When the property is sold later, the amount by which the sale price exceeds that basis is usually called “capital gain.” Capital gain is usually taxable at special rates. Currently, capital gains taxes are lower than taxes on ordinary income.
Therefore, when property or assets distributed pursuant to a divorce judgment is later sold by the spouse that received them in the divorce, that spouse recipient may be required to pay taxes on the proceeds of the sale or profits made.
For example, in a divorce, the wife may receive the family home while the husband might receive stock or other investments equal in value to the house.
If the house has a lower cost basis than the cost basis of the stock, when both are sold, the husband could end up with significantly more money, because he owes less capital gains tax. However, your tax advisor will also factor in the significant exemption that is presently given to the seller of a qualified personal residence.
The parent who is granted custody of the child(ren) from the marriage normally gets child support.
Child support is based on a mandatory formula called the Michigan Child Support Formula. It is a complex calculation. However, child support payments are not included in the taxable income of the receiving spouse. They’re also not tax deductible by the spouse making the payments, according to present law and the IRS.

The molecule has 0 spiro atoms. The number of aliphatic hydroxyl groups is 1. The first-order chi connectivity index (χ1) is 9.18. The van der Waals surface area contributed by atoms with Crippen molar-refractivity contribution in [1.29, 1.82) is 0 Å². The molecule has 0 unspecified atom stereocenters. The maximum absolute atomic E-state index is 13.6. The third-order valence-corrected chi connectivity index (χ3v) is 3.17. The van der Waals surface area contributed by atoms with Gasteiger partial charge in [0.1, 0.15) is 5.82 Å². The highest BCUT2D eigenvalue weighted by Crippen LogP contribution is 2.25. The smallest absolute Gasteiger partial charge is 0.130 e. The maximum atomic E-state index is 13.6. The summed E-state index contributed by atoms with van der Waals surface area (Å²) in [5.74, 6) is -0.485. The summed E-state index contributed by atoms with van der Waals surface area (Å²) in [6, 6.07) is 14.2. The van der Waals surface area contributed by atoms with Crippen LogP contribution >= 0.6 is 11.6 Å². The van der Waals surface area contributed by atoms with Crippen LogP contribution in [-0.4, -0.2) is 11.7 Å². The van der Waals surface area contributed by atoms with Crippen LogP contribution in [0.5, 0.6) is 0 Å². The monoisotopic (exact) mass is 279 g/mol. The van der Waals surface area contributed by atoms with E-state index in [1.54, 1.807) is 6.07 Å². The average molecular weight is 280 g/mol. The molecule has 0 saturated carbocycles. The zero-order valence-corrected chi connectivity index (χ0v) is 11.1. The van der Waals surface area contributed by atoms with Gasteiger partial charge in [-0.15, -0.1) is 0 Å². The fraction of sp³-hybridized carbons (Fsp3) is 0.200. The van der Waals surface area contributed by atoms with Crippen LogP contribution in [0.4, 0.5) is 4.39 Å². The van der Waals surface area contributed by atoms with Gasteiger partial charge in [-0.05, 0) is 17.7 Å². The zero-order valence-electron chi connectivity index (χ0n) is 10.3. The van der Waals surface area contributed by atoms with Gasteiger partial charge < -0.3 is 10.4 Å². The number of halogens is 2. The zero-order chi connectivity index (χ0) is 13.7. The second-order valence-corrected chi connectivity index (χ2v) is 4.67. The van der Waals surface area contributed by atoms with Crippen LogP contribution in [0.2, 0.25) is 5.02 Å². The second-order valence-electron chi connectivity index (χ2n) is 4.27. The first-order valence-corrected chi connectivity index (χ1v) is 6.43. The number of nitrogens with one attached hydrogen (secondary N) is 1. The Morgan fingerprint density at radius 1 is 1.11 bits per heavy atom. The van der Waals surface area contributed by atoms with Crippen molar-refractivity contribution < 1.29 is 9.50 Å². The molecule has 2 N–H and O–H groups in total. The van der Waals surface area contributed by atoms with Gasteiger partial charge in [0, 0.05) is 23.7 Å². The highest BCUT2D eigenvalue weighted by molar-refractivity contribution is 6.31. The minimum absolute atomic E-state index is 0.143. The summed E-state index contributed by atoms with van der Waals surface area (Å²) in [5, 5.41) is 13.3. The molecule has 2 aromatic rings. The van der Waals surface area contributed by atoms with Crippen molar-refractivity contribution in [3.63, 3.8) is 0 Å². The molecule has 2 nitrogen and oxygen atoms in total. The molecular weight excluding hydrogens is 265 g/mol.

If the written agreement or judgment of divorce orders both child support and spousal support, and the spouse making the payments pays less than the required total amount for both for tax purposes, the child support obligation is deemed paid in full first. Only money exceeding the amount of the child support obligation is treated as spousal support for federal income tax purposes. However, this is mostly moot these days, because spousal support has no tax consequences.
This information is general in nature and you should never rely on it because Michigan law and federal tax law changes often. You should always rely on your tax advisor with updated, accurate information about the tax consequences associated with a divorce in Ingham County, Eaton County, Clinton County, or Lansing.
Mid Michigan Divorce Attorneys
At The Kronzek Firm, our family law attorneys have been representing clients for decades in divorce proceedings, ensuring that their rights are protected and their best interests are looked after.
We have many years of experience, and have helped hundreds of satisfied clients through their divorces in Lansing and surrounding counties.
For more information regarding divorce in the state of Michigan, contact our top-rated Michigan Divorce Attorneys today! Our phone lines are staffed 24/7 and an attorney is on call for crisis intervention. Schedule your free initial consultation today by calling our main office at (517) 886-1000.